In 2007, one of the more significant discoveries was made in the world of whisky. While restoring Sir Ernest Shackleton’s hut in Antarctica (used during his 1907-09 “Nimrod” Expedition, when he went further than anyone had ever before but was 97.5 nautical miles short of the South Pole), workers stumbled upon three cases—holding roughly 11 bottles—of Scotch frozen in permafrost. Specifically, it was labeled “Rare old Highland malt whisky, blended and bottled by Chas. Mackinlay & Co.” It was noted that Shackleton had purchased 25 cases for the journey, altogether, for use along the way. Richard Paterson—a master blender, the Master Distiller of Whyte and Mackay and The Dalmore, and otherwise known as “The Nose”—brought the bottles back to Scotland and began to decipher what was within. Today, Shackleton Blended Malt Scotch Whisky is the result of such work, but it’s far from the first offering to hit shelves. With our latest September Scotch installment, we explore the steps that led to this lightly peated, permanent portfolio expression that wows with its present-day relevance.
Paterson’s first step was actually an exact replica of the rediscovered Scotch, something very few are capable of producing. Within, he employed a blend of 1983 Glen Mhor in addition to Speyside and Highland whiskies. Some 50,000 bottles were released under the name Mackinlay’s Shackleton Rare Old Highland Malt: The Discovery and £250,000 was raised along the way, for the Antarctic Heritage Trust. Those who had the opportunity to taste both made clear the accuracy which Paterson delivered. Bottles of the replica, while hard to come by, still remain out there.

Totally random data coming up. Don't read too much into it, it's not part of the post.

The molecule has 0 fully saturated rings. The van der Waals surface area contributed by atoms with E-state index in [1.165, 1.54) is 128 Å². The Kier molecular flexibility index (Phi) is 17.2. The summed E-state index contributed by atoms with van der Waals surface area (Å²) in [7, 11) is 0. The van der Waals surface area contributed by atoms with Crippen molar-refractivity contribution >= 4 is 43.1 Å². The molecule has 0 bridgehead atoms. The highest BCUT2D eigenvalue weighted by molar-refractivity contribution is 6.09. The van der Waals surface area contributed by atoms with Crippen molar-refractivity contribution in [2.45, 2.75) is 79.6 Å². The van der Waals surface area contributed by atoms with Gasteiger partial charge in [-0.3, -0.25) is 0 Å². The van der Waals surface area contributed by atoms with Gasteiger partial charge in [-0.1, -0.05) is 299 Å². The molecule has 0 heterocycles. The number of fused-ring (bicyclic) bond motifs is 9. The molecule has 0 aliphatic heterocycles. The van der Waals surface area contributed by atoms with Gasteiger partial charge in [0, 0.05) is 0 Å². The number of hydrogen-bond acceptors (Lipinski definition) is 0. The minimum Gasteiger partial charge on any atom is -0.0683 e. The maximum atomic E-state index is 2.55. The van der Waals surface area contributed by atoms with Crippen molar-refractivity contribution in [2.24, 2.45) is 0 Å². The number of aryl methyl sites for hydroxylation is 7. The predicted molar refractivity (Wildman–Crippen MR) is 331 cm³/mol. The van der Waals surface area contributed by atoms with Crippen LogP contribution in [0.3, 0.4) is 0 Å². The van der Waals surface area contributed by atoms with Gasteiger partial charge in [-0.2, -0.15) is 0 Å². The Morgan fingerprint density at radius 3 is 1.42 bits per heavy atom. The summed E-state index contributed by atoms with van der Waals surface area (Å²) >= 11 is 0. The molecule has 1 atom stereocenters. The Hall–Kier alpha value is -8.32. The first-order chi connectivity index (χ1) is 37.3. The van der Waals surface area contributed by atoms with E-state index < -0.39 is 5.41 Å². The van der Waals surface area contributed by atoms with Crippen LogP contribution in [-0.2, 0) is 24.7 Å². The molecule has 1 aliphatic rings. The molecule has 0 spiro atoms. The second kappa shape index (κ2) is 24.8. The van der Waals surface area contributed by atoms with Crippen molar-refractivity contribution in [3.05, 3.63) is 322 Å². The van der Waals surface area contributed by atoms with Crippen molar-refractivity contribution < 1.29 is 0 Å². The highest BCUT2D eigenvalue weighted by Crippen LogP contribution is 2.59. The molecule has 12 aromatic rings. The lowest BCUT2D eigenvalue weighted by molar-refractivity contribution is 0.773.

At the behest of Alexandra Shackleton, Ernest’s granddaughter, a second edition blend was produced. This was made to honor explorer Tim Jarvis, who was in the planning stages of an authentic reenactment of Shackleton’s 1916 Southern Ocean crossing. For Mackinlay’s Shackleton Rare Old Highland Malt: The Journey, Paterson utilized a range of well-known whiskies, including Aultmore, Ben Nevis, Glenfarclas, Jura and Pulteney. This iteration was also quite true to its ancestor in scent and taste. Bottles can still be found, as well.
Now, however, the brand is releasing the aforementioned third expression, Shackleton, and they’ve done more than drop the ABV from 47% to 40%. It’s more of an interpretation—scaled to be introduced to a broader group of people (because proceeds benefit the Antarctic Heritage Trust). “It has an enormous amount of richness to it,” Single Malt Specialist Jason Moore, from Whyte and Mackay, shares with us. He notes that there’s a small amount of Highland peated whisky in midst of the mellower and sweeter malts—altogether 20 malts have been blended in here. Jarvis himself has tasted every single one of the expressions—including one that was recovered. He attests to the authenticity. From caramel and cinnamon on the nose to sweet dried fruits on the palate, it’s a complex, high-quality blend that would stand on its own even without the wonderful story behind it. It does, however, have a fantastic tale behind its inception, altogether making it a tipple worth getting your hands on.
Shackleton Blended Malt Scotch Whisky will be available in the US starting 1 October 2017, and retailing for about $35.
Hero image by Cool Hunting, all other images courtesy of Whyte & Mackay